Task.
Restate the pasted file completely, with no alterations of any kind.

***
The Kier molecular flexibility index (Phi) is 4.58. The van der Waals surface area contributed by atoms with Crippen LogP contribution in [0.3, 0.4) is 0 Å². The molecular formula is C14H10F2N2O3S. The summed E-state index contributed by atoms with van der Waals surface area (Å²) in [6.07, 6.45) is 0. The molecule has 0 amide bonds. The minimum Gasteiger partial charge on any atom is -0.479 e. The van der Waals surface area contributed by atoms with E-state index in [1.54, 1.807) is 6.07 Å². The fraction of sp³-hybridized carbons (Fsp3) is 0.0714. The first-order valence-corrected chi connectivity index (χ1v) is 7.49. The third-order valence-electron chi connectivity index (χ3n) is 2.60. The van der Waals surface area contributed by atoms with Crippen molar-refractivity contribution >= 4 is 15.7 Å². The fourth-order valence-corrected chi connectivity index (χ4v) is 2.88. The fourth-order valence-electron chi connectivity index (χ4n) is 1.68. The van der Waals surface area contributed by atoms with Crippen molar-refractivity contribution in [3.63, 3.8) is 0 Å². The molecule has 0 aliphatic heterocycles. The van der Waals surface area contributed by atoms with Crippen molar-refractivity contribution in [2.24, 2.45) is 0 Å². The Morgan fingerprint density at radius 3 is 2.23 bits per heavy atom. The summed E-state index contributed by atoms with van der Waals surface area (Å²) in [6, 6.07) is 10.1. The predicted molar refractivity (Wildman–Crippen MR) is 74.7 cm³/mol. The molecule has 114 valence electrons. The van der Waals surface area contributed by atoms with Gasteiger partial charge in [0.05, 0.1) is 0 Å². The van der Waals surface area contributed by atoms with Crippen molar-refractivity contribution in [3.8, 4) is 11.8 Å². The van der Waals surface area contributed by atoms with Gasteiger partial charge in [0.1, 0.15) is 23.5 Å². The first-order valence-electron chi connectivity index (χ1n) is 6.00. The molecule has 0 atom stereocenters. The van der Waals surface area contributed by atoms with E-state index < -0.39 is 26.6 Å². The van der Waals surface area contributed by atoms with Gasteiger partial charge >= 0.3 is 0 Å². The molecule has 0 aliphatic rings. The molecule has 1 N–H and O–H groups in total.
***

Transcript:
The Kier molecular flexibility index (Phi) is 4.58. The van der Waals surface area contributed by atoms with Crippen LogP contribution in [0.3, 0.4) is 0 Å². The molecular formula is C14H10F2N2O3S. The summed E-state index contributed by atoms with van der Waals surface area (Å²) in [6.07, 6.45) is 0. The molecule has 0 amide bonds. The minimum Gasteiger partial charge on any atom is -0.479 e. The van der Waals surface area contributed by atoms with E-state index in [1.54, 1.807) is 6.07 Å². The fraction of sp³-hybridized carbons (Fsp3) is 0.0714. The first-order valence-corrected chi connectivity index (χ1v) is 7.49. The third-order valence-electron chi connectivity index (χ3n) is 2.60. The van der Waals surface area contributed by atoms with Crippen molar-refractivity contribution >= 4 is 15.7 Å². The fourth-order valence-corrected chi connectivity index (χ4v) is 2.88. The fourth-order valence-electron chi connectivity index (χ4n) is 1.68. The van der Waals surface area contributed by atoms with Crippen molar-refractivity contribution in [3.63, 3.8) is 0 Å². The molecule has 0 aliphatic heterocycles. The van der Waals surface area contributed by atoms with Crippen molar-refractivity contribution in [2.24, 2.45) is 0 Å². The Morgan fingerprint density at radius 3 is 2.23 bits per heavy atom. The summed E-state index contributed by atoms with van der Waals surface area (Å²) in [6, 6.07) is 10.1. The predicted molar refractivity (Wildman–Crippen MR) is 74.7 cm³/mol. The molecule has 114 valence electrons. The van der Waals surface area contributed by atoms with Gasteiger partial charge in [0.05, 0.1) is 0 Å². The van der Waals surface area contributed by atoms with Crippen molar-refractivity contribution in [3.8, 4) is 11.8 Å². The van der Waals surface area contributed by atoms with Gasteiger partial charge in [0.1, 0.15) is 23.5 Å². The first-order valence-electron chi connectivity index (χ1n) is 6.00. The molecule has 0 atom stereocenters. The van der Waals surface area contributed by atoms with E-state index < -0.39 is 26.6 Å². The van der Waals surface area contributed by atoms with Gasteiger partial charge >= 0.3 is 0 Å². The molecule has 0 aliphatic rings. The molecule has 1 N–H and O–H groups in total.